Elections for nearly all of the 100 seats in the Virginia House of Delegates were decided on November 7, when Democrats won sweeping victories across the state, electing a record number of women and the state’s first Latina and transgender delegates. But the last one of those races won’t be decided until next Wednesday, when election officials conduct a random drawing to see who wins the now-tied race to represent the 94th District.
The drawing will be dramatic for more than the obvious reasons. The winner, be it Republican delegate David Yancey or his Democratic challenger Shelly Simonds, will determine who controls the levers of power in Richmond. If Yancey wins, the GOP will lock up a 51-49 majority. If it’s Simonds, the parties will share power with 50 delegates apiece.
That wouldn’t be an abstract victory. A 50-50 split in the legislature could bring the Medicaid expansion to Virginia, providing an additional 400,000 people in the state with health-care coverage.
As we await the random drawing next week, let’s look back at how we got here.
August 8: Shelly Simonds wins a firehouse primary to become the Democratic challenger to Yancey, but she was almost not a part of the race. Zack Wittkamp won the Democratic primary in June after running unopposed, but dropped out in July. Simonds, a member of Newport News School Board, was a natural replacement. She challenged Yancey in 2015 and lost by 2,100 votes in a district that leans blue.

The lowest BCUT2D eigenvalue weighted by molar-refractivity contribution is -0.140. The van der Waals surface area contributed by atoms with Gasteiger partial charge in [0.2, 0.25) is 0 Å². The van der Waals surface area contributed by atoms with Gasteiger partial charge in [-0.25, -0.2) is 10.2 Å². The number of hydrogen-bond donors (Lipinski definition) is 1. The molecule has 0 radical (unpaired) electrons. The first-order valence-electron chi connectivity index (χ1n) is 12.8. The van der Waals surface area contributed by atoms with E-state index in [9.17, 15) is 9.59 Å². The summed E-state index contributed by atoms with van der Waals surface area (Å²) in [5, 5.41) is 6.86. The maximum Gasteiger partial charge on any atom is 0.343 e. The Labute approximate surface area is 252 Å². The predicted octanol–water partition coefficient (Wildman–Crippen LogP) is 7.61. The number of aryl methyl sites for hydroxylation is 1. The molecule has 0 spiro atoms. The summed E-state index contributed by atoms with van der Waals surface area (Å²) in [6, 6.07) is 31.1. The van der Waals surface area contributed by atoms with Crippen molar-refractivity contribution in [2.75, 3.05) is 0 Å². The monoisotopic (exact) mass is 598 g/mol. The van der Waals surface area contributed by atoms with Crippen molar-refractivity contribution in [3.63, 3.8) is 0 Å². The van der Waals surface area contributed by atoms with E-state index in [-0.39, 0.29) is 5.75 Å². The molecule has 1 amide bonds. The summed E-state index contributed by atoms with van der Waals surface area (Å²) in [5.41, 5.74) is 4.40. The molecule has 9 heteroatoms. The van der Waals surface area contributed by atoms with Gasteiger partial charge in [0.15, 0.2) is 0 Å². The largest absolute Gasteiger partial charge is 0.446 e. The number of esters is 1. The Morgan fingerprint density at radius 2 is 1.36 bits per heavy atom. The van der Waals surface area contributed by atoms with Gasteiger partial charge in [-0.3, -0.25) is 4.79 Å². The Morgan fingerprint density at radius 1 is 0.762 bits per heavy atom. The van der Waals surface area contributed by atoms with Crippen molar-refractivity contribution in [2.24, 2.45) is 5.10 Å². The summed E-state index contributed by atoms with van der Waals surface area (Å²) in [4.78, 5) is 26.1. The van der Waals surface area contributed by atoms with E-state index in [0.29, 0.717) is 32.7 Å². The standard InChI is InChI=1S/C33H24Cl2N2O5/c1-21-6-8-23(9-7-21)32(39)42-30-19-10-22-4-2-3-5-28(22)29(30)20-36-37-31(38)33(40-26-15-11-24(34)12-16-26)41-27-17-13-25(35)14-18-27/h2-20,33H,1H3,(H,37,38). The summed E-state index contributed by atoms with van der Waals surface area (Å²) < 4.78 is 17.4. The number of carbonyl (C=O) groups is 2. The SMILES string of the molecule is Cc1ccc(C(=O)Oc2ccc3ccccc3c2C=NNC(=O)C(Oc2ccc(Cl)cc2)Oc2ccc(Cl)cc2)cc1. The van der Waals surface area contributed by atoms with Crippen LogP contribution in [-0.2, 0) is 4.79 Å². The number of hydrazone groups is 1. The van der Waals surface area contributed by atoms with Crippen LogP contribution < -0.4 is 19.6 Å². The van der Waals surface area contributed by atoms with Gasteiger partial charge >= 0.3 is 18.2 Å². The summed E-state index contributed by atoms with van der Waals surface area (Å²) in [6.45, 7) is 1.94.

September 22: The Daily Press notes that Simonds is way behind Yancey’s fundraising pace, with the most recent campaign filings showing her with $42,957 in her campaign bank account. Yancey has $218,748.
November 1: With Election Day just days away, Simonds puts her first ad on TV, hitting Yancey for his vote against expanding Medicaid in Virginia.
November 8: With Democrats winning huge victories across the state, Simonds appears to fall 12 votes short in district 94. She immediately demands a recount.
December 19: Six weeks after the election, the recount is complete and the news is good for Simonds. After picking up 11 votes, Simonds has 11,608 votes and Yancey 11,607. All across the nation, headlines blare that “every vote counts” and Simonds makes the media rounds.
December 20: It’s true, every vote does count, even those that aren’t clearly marked. And Yancey’s campaign found one ambiguously marked ballot that went uncounted and challenged it in court. A three-judge panel sided with Yancey and said that the ballot should be counted for him. And like that, the election was tied at 11,608 votes each.
December 27: Two days after Christmas and nearly two months after the election, a winner in district 94 will finally be declared. The process is crude: Both candidates’ names will be printed out and cut into identically sized pieces of paper. The paper will be stuffed into old film canisters, shaken up in a bowl and then one will be drawn by a member of the board of elections. And then there will be a winner — at least until the next legal challenge.